Prediction of blade-passing frequency noise in a low specific speed centrifugal blower

Yutaka Ota, Eisuke Outa, Kiyohiro Tajima

Research output: Contribution to journalArticle

Abstract

The blade-passing frequency noise of a low specific speed centrifugal blower is discussed by separating the intensity of the noise source and the response of the transmission passage. The frequency-response function in the transmission passage has previously been evaluated by the authors using a plane wave model, and the results have indicated various effects of the blower speed, blade number and inlet duct length. In the present study, the effective location of the noise source is determined by analyzing the cross correlation between measured data of the blower suction noise and pressure fluctuations on the scroll surface. Then, the surface density distribution of a dipole source is determined from the pressure fluctuation which is expressed by the quasi-steady dynamic pressure of the traveling blade wake. By integration of the surface density spectrum of the noise source over the effective source area, the free-field noise level is obtained. The blower suction noise level is finally predicted by operating the frequency-response function. The results agree well with the measured data, and the effect of the distance between the impeller and the scroll cut off is accounted for satisfactorily.

Original languageEnglish
Pages (from-to)190-197
Number of pages8
JournalNippon Kikai Gakkai Ronbunshu, B Hen/Transactions of the Japan Society of Mechanical Engineers, Part B
Volume59
Issue number561
Publication statusPublished - 1993 May
Externally publishedYes

Fingerprint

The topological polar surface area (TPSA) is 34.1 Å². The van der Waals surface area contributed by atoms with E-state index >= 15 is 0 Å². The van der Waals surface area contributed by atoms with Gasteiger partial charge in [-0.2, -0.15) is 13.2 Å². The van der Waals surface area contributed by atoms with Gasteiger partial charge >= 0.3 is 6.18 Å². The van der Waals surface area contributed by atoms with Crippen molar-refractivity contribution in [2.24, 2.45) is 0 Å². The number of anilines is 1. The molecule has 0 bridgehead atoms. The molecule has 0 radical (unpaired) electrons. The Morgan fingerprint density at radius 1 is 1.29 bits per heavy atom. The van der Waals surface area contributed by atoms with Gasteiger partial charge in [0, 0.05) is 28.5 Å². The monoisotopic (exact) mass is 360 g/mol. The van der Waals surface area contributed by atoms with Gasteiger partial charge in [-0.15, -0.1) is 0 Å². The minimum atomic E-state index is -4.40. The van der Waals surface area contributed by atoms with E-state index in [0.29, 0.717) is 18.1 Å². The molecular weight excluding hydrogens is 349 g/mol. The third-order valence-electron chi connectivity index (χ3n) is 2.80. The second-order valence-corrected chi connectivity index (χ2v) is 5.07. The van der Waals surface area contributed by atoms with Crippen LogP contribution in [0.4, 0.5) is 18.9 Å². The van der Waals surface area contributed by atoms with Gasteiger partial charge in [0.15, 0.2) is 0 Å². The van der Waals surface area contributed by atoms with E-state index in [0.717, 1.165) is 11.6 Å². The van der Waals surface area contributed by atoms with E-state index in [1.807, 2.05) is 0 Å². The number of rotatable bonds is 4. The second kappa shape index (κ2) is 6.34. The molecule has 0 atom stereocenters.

blowers
Blowers
blades
predictions
Turbomachine blades
Frequency response
suction
frequency response
Ducts
dynamic pressure
ducts
wakes
cross correlation
density distribution
plane waves
cut-off
dipoles

ASJC Scopus subject areas

  • Mechanical Engineering

Cite this

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abstract = "The blade-passing frequency noise of a low specific speed centrifugal blower is discussed by separating the intensity of the noise source and the response of the transmission passage. The frequency-response function in the transmission passage has previously been evaluated by the authors using a plane wave model, and the results have indicated various effects of the blower speed, blade number and inlet duct length. In the present study, the effective location of the noise source is determined by analyzing the cross correlation between measured data of the blower suction noise and pressure fluctuations on the scroll surface. Then, the surface density distribution of a dipole source is determined from the pressure fluctuation which is expressed by the quasi-steady dynamic pressure of the traveling blade wake. By integration of the surface density spectrum of the noise source over the effective source area, the free-field noise level is obtained. The blower suction noise level is finally predicted by operating the frequency-response function. The results agree well with the measured data, and the effect of the distance between the impeller and the scroll cut off is accounted for satisfactorily.",
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AU - Ota, Yutaka

AU - Outa, Eisuke

AU - Tajima, Kiyohiro

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N2 - The blade-passing frequency noise of a low specific speed centrifugal blower is discussed by separating the intensity of the noise source and the response of the transmission passage. The frequency-response function in the transmission passage has previously been evaluated by the authors using a plane wave model, and the results have indicated various effects of the blower speed, blade number and inlet duct length. In the present study, the effective location of the noise source is determined by analyzing the cross correlation between measured data of the blower suction noise and pressure fluctuations on the scroll surface. Then, the surface density distribution of a dipole source is determined from the pressure fluctuation which is expressed by the quasi-steady dynamic pressure of the traveling blade wake. By integration of the surface density spectrum of the noise source over the effective source area, the free-field noise level is obtained. The blower suction noise level is finally predicted by operating the frequency-response function. The results agree well with the measured data, and the effect of the distance between the impeller and the scroll cut off is accounted for satisfactorily.

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